So if you want to experience the real thing grab that backpack and get on. And just keep in mind what Rick Steves once said “Travel like Gandhi, with simple clothes, open eyes and an uncluttered mind”.

Sunday, August 08, 2010

On the way home from Shul...

I met Elisa and her Mummy, Jennifer, Hallel and her little bro, and Jordan.
Twas a wonderful (and vital) bridge of the two cities/three worlds.
I'm ready, now :)


Friday, August 06, 2010

Breaking News: Rubashkin Judge Exposed for Having Unlawful Private Meetings With Prosecutors

Breaking News: CEDAR RAPIDS, Iowa - New documents produced in response to a Freedom of Information Act request show that U.S. District Court Chief Judge Linda Reade met frequently with the law-enforcement team that was actively engaged in the planning of the May 2008 raid on the Agriprocessors kosher meatpacking plant and participated in preparations for the raid. On this account, Judge Reade should have been legally disqualified from presiding at the federal trial of Sholom Rubashkin.

Judge Reade was required to disclose these meetings and her participation to defense lawyers, but the judge did not make any such disclosures before presiding over the trial last year. The evidence shows Reade was not only provided with regular briefings on the raid preparations for more than six months before it occurred, but that she expressed her “support” for the raid, and directed that she be briefed on how it was to be carried out.

“The government’s own memoranda show that more than six months before the raid, Judge Linda Reade began a series of meetings in which she collaborated with the law-enforcement team that prosecuted the case against Sholom Rubashkin,” said Nathan Lewin, lead appellate counsel for Sholom Rubashkin. “Without disclosing to defense counsel her meetings with the U.S. attorney and the support she expressed for the raid, she presided at Mr. Rubashkin’s trial, and then immediately had him imprisoned, and sentenced him to two years more in prison than the prosecution requested.”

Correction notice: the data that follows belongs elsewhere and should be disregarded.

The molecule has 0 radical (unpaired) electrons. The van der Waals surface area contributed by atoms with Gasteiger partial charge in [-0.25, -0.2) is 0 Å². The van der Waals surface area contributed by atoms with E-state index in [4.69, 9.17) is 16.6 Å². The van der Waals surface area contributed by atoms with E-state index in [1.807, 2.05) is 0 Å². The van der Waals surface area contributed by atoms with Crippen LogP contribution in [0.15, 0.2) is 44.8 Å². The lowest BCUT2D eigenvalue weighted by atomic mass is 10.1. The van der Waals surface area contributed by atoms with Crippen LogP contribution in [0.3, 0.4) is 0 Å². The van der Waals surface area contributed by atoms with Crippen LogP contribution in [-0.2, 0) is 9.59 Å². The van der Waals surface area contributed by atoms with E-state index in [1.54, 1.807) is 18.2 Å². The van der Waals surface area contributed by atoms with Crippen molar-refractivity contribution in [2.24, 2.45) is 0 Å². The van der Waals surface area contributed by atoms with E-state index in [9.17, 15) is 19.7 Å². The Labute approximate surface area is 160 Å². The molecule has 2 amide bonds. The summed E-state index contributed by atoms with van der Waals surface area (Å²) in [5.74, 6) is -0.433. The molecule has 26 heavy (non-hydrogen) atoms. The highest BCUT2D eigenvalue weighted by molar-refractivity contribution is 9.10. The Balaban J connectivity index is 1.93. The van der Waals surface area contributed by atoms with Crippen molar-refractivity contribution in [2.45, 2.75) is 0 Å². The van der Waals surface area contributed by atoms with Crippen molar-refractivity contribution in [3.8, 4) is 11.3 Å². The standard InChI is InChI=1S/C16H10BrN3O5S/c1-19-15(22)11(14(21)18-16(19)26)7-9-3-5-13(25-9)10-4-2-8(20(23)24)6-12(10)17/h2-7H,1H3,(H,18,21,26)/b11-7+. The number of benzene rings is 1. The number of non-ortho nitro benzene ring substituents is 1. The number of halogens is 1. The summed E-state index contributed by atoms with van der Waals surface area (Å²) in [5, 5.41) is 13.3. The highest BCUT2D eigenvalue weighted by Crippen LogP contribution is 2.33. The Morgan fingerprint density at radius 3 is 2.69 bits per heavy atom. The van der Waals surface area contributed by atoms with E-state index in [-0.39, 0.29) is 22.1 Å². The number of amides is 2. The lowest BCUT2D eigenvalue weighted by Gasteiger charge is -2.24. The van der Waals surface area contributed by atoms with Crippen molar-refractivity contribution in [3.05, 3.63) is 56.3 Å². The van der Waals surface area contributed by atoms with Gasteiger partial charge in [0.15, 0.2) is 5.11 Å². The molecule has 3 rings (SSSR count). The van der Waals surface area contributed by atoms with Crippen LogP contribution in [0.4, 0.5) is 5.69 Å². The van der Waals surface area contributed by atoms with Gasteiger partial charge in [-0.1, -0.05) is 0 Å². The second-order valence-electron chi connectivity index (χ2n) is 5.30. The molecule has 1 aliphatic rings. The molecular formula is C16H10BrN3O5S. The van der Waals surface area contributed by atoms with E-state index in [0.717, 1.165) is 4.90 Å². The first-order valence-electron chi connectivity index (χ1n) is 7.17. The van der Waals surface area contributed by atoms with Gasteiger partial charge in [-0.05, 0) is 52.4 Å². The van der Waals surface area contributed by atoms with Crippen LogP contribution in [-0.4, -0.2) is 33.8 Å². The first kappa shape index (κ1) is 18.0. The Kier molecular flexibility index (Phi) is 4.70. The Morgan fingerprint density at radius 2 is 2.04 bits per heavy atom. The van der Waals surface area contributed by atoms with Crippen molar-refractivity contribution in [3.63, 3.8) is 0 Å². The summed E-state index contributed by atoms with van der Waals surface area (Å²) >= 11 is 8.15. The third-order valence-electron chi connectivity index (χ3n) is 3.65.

MORE

Thursday, August 05, 2010

'To heal him' (it's why we say it)

Say kapitel 21 for Dovid Leib ben Ariella Nava.
I heard he had a car accident, he should be healthy and well....

We should hear only good news ba alle yidden!

Wednesday, August 04, 2010

Detached Template

First choice after closure.
Mums of IDF'niks and Duby's clown claim from decades ago prevented the closure.
And the Yankel and the others cuz I hate the attention.

I ought to stop being so open on my blog. Has potential t'remind me of unpleasant things.

Two Posts I Didn't Comment On

Because I did not wish to reintroduce the pain. say, as she did yesterday, right after she told me.
Is it a comfort, I wonder? A security? "Oh. Ha. I'm passed that,", I still need to speak to her. But I really am worried if as much as you want in a relationship so long as the other does not suffer. You can call your friend late, if they are not over-exhausted that night. You can complain about your professor, but not No comments in years, and a sudden stab would not be kind. She told me once that you can take the night they got dismissed from school.
I need to share and talk to her. The tinkle of the does not know that I saw what she saw and never bade it farewell. wine-glass has been echoing in my ears for years. And the bareness doesn't stop flashing. She horrible And though my
And even though there is a good chance she will the burning pain like times past, the dull pain that's present saddens me much.
And just as indifference won't cure shock, dullness won't cure sadness. And sadness won't cure sadness.
Maybe I press on my bruises. empathy is not what I'm looking for. Maybe it's sympathy.
Empathy will realitate.
And I do that--
friends with her, some 7 years ago, Grab on to the pirate's ship?
It's horrible, this. I look she will empathize. Cuz though I'm happy, really really happy, that she does not carry at pictures.
I became of so many horribles together.Why? Why o why?
It's the girl who was never really was, I still opt to bring her back.

No, I erased my comments.
Trumpets are saved for joyful announcements.

A person who studies laughter is called a ‘gelotologist’.
(Even though Blogger refuses to recognize it, I Share Happiness claims so. Check out the smiling and laughter facts.)

Monday, August 02, 2010

Israelis Make Me Laugh :D

No Wine Inside

No wine inside
this heart of mine
only milk, fresh and white

and milk must flow
must run and go
must be shared with all in sight

for otherwise
say the wise
otherwise, spoil will come

bottled milk
is nice and fine
for but a day and then some

unlike wine,
white and red
earning more with each tock

milk goes bad
it's really sad
how time wins with a mock

if only wine
was inside
inside this great big heart of mine

only a drop
i would not hide